It must also be acknowledged how exemplary the response to the pro-Trump rioters is of the racism and white supremacy that exists in American law enforcement. Just last summer, peaceful Black Lives Matter protests were met with graphic violence, rubber bullets, and tear gas. Those protestors never posed nearly the same threat that these Trumpian terrorists did on Wednesday. But rather than adequately and swiftly protecting federal property and all the individuals inside, some police members took selfies with insurrectionists. The difference in police response is stark and terrifying in its tacit approval of racism and anarchistic fascism.

In the summer of 2018, I worked in the Capitol for my congressman, Brad Schneider of Illinois’ 10th district. I gave tours of the very halls that have now played victim to vulgarity, hatred, and terrorism, espousing a now-hollow version of my country’s history and ideals. The Capitol building prided itself as the home of not just the American democratic experiment, but a shining beacon of enlightenment and progress, a city on a hill for all the world to aspire to. While I never subscribed to American exceptionalism, certainly not the strain of such that lends itself to the very same nationalist ideology held by yesterday’s perpetrators, I have always felt that America’s institutions were truly exceptionally designed—rarely in our world’s history has humanity built such a long-lasting and powerful republic. But even great societies become decadent and fall.

That has been America’s path thus far. Donald Trump has been the death of America as we knew it. His ongoing encouragement of and praise for insurrection, backed by lies and conspiracy that call into question the legitimacy of the 2020 election, is endlessly toxic and destructive. The consequences of his maneuvers will be long-lasting even if they ultimately fail, forever tarnishing the character of the United States.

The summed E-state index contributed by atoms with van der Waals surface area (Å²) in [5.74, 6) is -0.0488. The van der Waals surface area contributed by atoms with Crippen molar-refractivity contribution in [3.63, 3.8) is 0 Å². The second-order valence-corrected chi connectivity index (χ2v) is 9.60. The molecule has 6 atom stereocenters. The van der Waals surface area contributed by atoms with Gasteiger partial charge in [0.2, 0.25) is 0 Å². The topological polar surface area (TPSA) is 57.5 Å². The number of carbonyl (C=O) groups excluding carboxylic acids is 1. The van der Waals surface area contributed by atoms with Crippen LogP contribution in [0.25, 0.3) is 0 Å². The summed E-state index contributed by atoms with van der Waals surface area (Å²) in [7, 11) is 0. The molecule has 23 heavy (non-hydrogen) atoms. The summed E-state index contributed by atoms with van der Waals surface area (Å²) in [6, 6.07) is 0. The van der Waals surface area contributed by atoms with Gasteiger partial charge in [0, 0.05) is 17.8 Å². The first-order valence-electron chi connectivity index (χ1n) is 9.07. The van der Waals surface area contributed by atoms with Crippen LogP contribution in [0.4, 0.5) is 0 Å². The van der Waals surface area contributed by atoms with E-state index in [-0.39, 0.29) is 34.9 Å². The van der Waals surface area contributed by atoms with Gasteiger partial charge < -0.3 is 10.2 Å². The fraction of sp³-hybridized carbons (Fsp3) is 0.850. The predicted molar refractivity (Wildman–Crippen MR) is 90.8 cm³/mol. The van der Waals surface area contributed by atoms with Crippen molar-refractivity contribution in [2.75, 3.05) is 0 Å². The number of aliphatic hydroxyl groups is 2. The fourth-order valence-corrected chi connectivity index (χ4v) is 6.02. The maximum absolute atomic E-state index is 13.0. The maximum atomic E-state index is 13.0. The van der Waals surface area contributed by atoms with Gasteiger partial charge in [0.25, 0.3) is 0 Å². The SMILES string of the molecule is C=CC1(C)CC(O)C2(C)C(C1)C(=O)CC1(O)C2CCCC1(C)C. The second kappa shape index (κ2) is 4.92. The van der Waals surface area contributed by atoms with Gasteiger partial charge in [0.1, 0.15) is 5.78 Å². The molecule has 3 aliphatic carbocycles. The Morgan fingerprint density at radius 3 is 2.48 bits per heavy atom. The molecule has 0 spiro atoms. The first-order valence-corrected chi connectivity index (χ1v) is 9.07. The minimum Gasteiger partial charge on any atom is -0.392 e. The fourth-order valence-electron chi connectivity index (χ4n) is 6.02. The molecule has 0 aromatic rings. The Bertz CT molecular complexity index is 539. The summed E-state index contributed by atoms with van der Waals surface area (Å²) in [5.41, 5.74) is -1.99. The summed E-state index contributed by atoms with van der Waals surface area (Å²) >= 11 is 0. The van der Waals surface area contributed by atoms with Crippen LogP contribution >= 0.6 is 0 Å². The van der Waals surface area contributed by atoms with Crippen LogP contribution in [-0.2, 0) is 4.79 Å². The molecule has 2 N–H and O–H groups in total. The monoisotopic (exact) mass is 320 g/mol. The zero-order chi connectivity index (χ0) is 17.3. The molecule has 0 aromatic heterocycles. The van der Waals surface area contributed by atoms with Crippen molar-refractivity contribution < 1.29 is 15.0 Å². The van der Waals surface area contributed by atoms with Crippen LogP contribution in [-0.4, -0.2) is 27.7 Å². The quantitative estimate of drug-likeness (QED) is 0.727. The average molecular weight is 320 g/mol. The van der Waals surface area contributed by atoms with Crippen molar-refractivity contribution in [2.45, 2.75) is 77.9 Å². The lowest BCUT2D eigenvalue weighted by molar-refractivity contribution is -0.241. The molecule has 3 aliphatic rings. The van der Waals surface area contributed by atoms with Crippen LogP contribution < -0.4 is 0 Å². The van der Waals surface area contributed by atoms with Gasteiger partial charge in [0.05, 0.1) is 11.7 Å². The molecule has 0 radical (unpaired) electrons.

But this is only the beginning. Trump’s ilk will continue to attempt a coup d’état in the lead up to Joe Biden’s inauguration, if not after. Despite hollow assertions to the contrary, Donald has made it clear he will not leave office quietly, even if it means holding literal congresspeople hostage. And there will be more violence and perhaps more death. Law enforcement is clearly compromised or otherwise inadequate, meaning the military may need to get involved in order to keep the peace, likely against the orders of their own commander in chief.

If Republicans inside the administration had a shred of respect for their country, they would immediately invoke the 25th amendment to remove President Trump from office. Assuming their ongoing spinelessness, congress must move to impeach him again. Make no mistake, Donald Trump and his followers have been and will continue to be the greatest threat to America’s national security.

I am not sure if the US can last another two weeks until Biden officially takes the reigns. Even afterward, where do we go from here? How do we come back together after a moment like this? How can I ever feel pride in returning to my country? How can I ever look a Trump supporter in the eye with respect?

Someday, I hope we heal. For now, I can only sit here in isolation and across the pond, endlessly anxious for the future of America.

Image Credits: Ted Eytan from Washington, DC, USA